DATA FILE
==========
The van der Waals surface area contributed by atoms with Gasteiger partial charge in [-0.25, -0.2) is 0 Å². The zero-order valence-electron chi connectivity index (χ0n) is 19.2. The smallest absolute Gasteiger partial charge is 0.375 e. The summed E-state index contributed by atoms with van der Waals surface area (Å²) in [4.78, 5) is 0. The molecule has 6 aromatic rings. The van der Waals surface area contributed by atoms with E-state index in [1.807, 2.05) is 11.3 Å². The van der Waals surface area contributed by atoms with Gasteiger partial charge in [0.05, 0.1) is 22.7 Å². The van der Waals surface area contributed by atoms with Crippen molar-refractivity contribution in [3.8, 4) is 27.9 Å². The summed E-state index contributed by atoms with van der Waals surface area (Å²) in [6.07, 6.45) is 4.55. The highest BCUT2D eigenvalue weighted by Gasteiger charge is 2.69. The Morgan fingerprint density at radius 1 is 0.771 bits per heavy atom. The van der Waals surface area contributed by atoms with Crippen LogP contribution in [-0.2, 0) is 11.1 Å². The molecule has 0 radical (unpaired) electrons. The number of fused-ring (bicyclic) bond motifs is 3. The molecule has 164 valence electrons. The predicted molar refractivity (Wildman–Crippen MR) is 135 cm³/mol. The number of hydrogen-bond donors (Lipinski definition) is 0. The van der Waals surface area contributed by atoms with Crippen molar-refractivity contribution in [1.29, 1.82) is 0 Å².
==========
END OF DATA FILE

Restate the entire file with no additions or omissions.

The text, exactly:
The van der Waals surface area contributed by atoms with Gasteiger partial charge in [-0.25, -0.2) is 0 Å². The zero-order valence-electron chi connectivity index (χ0n) is 19.2. The smallest absolute Gasteiger partial charge is 0.375 e. The summed E-state index contributed by atoms with van der Waals surface area (Å²) in [4.78, 5) is 0. The molecule has 6 aromatic rings. The van der Waals surface area contributed by atoms with E-state index in [1.807, 2.05) is 11.3 Å². The van der Waals surface area contributed by atoms with Gasteiger partial charge in [0.05, 0.1) is 22.7 Å². The van der Waals surface area contributed by atoms with Crippen molar-refractivity contribution in [3.8, 4) is 27.9 Å². The summed E-state index contributed by atoms with van der Waals surface area (Å²) in [6.07, 6.45) is 4.55. The highest BCUT2D eigenvalue weighted by Gasteiger charge is 2.69. The Morgan fingerprint density at radius 1 is 0.771 bits per heavy atom. The van der Waals surface area contributed by atoms with Crippen LogP contribution in [-0.2, 0) is 11.1 Å². The molecule has 0 radical (unpaired) electrons. The number of fused-ring (bicyclic) bond motifs is 3. The molecule has 164 valence electrons. The predicted molar refractivity (Wildman–Crippen MR) is 135 cm³/mol. The number of hydrogen-bond donors (Lipinski definition) is 0. The van der Waals surface area contributed by atoms with Crippen molar-refractivity contribution in [1.29, 1.82) is 0 Å².